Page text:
Julia Greeley: Woman of virtue

Archbishop Aquila

Hundreds of people were drawn to the Cathedral Basilica of the Immaculate Conception on June 7 for the transfer of Julia Greeley’s mortal remains, which were exhumed as a part of her cause for canonization. Few records about Julia exist, but her remains confirm what was passed on orally: Julia was a woman of remarkable perseverance and conviction who should inspire us all to pursue holiness.

During his sermon for the Transfer of Remains ceremony, Auxiliary Bishop Jorge Rodriguez observed that it was not a bishop or a priest who was the first to be interred in the Cathedral, it was the Servant of God Julia Greeley – a black laywoman who earned a meager living with odd jobs and who devoted herself to serving the poor. Upon hearing this, the congregation broke into applause.

The people recognized that in honoring Julia in this way, Jesus’ words from the Sermon on the Mount were followed. “Blessed are the poor in spirit,” Christ declared, “for theirs is the kingdom of heaven (Mt. 5:3).” Being poor in spirit means recognizing our complete dependence on God for everything, and this describes Julia perfectly. She drew her strength from her daily Communion and the love of Jesus’ Sacred Heart for her.

Her devotion to the Sacred Heart drove Julia to walk to each of Denver’s 20 fire stations on foot every first Friday of the month. Her remains told us that she did this even though she suffered from arthritis in her feet, hands, back and neck. Julia did not let her aching back stop her from carrying a mattress down an alley to someone who needed its comfort.

Some people also recalled that Julia walked with a limp and this was clear from remains. An analysis of her bones shows that she had no cartilage in her right knee so that her bones ground together as she ambled down Denver’s alleys delivering food, medicines and clothes to the poor. She was a woman who lived the gift of fortitude, who was willing to put aside her own physical sufferings for the sake of others.

In his second letter to the Corinthians, St. Paul reminds us that for our sake Jesus “became poor although he was rich, so that by his poverty you might become rich” (2 Cor. 8:9). Julia was materially poor. Those who knew her said she earned $10-12 a month by cleaning and cooking – a life of manual labor that was confirmed by the features found on her leg and arm bones. But she didn’t allow her own poverty to restrain her generosity for others, even though she occasionally fell victim to fraudsters.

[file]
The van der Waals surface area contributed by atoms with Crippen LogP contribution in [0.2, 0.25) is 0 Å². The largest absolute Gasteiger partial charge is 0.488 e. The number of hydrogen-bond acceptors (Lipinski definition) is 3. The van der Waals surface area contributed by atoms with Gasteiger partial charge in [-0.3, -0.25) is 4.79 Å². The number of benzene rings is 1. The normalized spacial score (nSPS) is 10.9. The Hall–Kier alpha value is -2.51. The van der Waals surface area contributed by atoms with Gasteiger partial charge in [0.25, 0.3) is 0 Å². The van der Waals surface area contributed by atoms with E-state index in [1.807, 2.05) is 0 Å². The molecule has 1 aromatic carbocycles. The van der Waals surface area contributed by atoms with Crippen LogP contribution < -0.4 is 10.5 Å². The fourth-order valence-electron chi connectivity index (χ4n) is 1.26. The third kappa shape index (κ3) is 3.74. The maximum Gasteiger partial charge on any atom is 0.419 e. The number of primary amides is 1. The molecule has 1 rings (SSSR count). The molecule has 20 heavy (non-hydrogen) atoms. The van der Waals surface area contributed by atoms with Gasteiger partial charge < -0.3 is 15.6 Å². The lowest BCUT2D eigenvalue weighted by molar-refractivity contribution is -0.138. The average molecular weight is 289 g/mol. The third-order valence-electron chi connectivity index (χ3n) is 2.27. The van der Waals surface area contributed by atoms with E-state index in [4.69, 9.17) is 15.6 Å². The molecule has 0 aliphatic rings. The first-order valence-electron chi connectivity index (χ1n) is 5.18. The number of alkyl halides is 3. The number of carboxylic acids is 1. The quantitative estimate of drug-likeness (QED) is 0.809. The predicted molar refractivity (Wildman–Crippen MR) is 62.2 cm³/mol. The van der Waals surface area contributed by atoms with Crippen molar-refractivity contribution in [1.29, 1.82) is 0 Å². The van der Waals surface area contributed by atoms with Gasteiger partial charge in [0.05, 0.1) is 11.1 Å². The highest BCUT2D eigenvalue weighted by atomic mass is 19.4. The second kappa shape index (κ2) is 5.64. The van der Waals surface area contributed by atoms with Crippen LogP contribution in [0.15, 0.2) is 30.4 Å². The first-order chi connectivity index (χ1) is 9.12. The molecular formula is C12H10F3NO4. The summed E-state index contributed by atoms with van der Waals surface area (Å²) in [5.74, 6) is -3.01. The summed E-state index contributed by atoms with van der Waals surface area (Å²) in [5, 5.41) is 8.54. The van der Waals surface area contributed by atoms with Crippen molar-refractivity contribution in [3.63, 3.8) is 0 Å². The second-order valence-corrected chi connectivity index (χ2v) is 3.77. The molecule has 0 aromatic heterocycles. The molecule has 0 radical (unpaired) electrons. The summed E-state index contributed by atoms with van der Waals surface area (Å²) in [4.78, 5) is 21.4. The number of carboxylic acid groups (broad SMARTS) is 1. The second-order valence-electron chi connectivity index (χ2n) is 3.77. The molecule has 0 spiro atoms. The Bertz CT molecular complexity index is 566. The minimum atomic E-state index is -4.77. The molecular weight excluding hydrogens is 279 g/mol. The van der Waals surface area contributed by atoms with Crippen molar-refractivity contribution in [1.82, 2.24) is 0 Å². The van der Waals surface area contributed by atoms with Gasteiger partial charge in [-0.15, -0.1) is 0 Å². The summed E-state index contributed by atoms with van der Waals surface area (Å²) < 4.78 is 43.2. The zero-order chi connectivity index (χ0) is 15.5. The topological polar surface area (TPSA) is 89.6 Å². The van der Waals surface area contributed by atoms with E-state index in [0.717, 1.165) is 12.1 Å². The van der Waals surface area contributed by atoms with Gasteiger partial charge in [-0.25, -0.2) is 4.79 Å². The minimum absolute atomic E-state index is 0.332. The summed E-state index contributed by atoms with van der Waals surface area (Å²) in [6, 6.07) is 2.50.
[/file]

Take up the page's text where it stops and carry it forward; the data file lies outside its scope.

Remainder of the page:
Julia Greeley also had other difficulties that would have prevented most people from bringing the Gospel to others. She could not see out of her right eye, which was blinded at a young age by a slave master’s errant whip, and she was short – about five feet tall. She was African American and a woman, both factors that would have placed her lower on the social ladder in the 1900s. And finally, she could neither read nor write.

Instead of making excuses, Julia answered Jesus’ call to tell others about his love, especially through promoting devotion to the Sacred Heart. All of this she did with a humble simplicity and a sense of humor. One woman who knew her, Eleanor Pavella Castellan, recalled a fitting example of this for Fr. Pacificus Kennedy in the 1970s.

“Julia was as simple as a little child, trusting in everyone, and forever a faithful member of the Catholic Church,” Mrs. Castellan stated. “She earned very little in those days, but would always share what she had with others. She had a keen sense of humor and could always laugh at herself when she found herself in a ridiculous situation — like the time she made a commotion among the children when she came into church with her skirt inside out. The nun quieted the kids, then scolded Julia. But all Julia said was, ‘Ah know, Sister, Ah know.’”

As each of us strives to pursue holiness, we should allow Julia Greeley’s selfless example to challenge us. Even though she was in constant pain and was poor, Julia did not make excuses but responded to hardship with kindness and generosity. I encourage everyone in the archdiocese to imitate her heroic example and to ask for her intercession for your spiritual and material needs. Servant of God, Julia Greeley, pray for us!

To learn more about the Servant of God Julia Greeley, visit: www.juliagreeley.org.

COMING UP: Former slave Julia Greeley first to be buried at Denver’s Cathedral

Sign up for a digital subscription to Denver Catholic!

In what was a historic first for the Archdiocese of Denver, the exhumed remains of a potential saint were laid to rest at the Cathedral Basilica of the Immaculate Conception June 7.